82-year-old British cyclist completes 1 million miles

A man raises his hand while walking through a crowd.

Russ Mantle, an 82-year-old cyclist from England, reached an astonishing milestone: He completed 1 million miles riding on a bike — the equivalent to traveling to the moon and back, twice.

Mantle rode the last 4 miles with a group of friends along a canal in the town of Mytchett, 30 miles west of London, on his way to a cafe.

“A [big] group of cyclists came to my house, and about 12 of us rode along the canal path to a cafe that I’d chosen,” Mantle said. “And they were ready for me. They put a white tape across the handrails of the footbridge, and I broke through it.”

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Mantle has been building up miles since 1952 and has kept detailed, handwritten logs of his time on the saddle, recording not only the total mileage, but also the names of towns he rides through and even the cafes where he stops during his rides.

“Sometimes, I even record the wind direction and the temperature that day,” Mantle said.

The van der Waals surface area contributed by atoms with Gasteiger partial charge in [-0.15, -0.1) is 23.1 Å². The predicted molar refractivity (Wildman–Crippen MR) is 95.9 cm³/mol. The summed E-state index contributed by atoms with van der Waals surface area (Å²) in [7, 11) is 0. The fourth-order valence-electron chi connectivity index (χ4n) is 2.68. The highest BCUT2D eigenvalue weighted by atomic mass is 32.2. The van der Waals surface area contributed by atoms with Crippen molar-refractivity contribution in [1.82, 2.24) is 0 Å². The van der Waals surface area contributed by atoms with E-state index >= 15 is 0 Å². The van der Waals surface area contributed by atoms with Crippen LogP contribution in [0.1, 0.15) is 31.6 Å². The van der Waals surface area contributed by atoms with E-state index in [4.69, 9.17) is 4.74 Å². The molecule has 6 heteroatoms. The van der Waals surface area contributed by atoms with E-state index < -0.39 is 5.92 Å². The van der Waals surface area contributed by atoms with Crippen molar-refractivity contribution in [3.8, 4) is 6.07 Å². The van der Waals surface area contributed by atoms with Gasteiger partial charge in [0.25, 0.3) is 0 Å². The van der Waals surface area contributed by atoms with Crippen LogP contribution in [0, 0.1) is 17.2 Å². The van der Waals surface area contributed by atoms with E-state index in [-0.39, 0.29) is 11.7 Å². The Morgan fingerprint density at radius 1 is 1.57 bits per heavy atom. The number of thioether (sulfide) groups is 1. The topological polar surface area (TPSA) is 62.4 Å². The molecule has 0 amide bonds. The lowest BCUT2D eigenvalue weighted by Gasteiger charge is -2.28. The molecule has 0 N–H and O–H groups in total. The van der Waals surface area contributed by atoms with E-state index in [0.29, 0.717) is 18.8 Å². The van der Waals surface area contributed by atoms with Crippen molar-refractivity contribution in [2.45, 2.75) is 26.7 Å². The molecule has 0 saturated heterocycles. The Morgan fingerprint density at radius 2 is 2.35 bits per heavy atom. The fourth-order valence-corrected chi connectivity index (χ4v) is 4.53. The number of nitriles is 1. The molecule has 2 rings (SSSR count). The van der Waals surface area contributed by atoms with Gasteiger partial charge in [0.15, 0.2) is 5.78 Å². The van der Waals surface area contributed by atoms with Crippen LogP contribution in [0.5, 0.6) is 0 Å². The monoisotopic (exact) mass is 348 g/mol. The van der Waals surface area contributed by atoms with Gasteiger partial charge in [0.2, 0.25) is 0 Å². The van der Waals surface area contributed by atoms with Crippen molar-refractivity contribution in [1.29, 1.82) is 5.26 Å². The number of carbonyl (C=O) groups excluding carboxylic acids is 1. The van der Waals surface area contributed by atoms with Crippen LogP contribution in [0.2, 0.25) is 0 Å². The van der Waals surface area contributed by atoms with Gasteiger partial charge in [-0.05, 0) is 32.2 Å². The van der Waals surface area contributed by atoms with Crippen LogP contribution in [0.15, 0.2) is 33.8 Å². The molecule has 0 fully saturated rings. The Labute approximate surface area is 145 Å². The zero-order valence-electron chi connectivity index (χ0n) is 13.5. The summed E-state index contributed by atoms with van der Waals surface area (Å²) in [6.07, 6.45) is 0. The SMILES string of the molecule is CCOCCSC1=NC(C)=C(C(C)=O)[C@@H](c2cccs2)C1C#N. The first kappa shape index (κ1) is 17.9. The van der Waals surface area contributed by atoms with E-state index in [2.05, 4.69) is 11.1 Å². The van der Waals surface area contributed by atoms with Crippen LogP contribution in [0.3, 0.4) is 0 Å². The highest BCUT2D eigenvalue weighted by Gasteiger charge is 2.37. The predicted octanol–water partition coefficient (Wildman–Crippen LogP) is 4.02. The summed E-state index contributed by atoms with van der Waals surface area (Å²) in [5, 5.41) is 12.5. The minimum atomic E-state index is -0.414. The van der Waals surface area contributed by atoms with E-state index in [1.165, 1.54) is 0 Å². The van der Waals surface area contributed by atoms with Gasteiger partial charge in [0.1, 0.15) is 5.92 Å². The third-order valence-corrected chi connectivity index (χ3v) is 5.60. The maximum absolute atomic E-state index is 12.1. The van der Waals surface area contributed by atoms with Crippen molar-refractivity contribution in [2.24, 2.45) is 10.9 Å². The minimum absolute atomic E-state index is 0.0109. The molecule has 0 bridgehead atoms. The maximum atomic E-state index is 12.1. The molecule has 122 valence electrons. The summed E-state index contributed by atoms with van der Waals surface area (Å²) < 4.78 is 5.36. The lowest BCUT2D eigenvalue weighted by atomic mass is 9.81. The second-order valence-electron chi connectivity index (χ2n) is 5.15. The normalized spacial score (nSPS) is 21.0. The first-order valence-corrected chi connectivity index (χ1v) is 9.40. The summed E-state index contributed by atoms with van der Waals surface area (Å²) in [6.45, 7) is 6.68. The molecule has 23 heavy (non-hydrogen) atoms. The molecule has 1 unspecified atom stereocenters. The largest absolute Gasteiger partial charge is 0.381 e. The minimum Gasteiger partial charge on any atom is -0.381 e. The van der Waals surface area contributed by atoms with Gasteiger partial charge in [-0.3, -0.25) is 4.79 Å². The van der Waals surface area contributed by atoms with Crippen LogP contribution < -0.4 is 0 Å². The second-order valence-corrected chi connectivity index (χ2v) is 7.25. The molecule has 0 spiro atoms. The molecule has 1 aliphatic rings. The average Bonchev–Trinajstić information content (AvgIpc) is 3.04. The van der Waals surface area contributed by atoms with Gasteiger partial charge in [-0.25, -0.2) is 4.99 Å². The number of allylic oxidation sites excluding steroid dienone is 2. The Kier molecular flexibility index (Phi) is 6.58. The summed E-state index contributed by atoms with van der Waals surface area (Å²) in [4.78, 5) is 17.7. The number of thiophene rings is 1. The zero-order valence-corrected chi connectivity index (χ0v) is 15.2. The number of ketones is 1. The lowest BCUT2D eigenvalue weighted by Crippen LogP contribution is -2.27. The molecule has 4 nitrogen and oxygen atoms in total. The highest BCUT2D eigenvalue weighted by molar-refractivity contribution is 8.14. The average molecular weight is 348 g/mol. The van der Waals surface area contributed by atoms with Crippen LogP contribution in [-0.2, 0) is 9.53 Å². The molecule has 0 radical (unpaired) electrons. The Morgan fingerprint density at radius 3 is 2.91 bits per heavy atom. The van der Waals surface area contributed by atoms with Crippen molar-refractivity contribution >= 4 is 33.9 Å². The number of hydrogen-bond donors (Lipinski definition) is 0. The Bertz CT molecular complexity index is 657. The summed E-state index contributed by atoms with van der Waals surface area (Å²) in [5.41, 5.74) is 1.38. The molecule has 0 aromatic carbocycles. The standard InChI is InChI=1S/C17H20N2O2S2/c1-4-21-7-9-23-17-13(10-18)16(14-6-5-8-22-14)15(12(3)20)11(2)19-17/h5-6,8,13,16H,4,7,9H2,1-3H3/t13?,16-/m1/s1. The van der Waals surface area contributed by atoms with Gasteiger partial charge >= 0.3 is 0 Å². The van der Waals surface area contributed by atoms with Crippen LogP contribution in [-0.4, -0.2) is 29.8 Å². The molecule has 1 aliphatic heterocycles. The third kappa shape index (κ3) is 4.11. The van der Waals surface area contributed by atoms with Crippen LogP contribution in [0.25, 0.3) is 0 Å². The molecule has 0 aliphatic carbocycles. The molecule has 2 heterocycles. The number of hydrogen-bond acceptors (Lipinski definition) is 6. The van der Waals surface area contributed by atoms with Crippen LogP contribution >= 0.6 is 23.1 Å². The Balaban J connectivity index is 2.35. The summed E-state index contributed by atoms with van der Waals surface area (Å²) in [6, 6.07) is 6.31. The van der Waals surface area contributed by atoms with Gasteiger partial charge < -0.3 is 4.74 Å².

A photo of hand written notes
Russ Mantle has meticulously logged him miles on the saddle since 1952.Courtesy of Cycling UK
Mantle has owned 10 bikes in his lifetime — the first one was a gift from his father in 1951. Since 1952, he has logged miles as a competitive cyclist, a member of local cycling clubs and also while touring on his bike in Europe, the US and Canada.

“I usually keep one bike only for all my tours. So, there’s one of my bikes that has done all the highest passes in Europe and Canada and America, Ireland, all the British Isles, Spain, Italy, France, Austria, Germany, Norway, Corsica and Sardinia,” Mantle said.

A man on a bicycle on a black and white photo.
Russ Mantle racing in the Beckinghamd Wheelers 25 mile time trial in Crawley, UK in 1961. Russell came first with a time of 58.12 mins.Courtesy of Ciclyng UK.

After his million-mile accomplishment, Mantle, a public works retiree, has done the math and thinks it is possible to log another million by age 100.

“My mileage is still decreasing each year. So, I might do between 5,000-6,000 average for the rest of my life,” Mantle said. “And that would be another million.”

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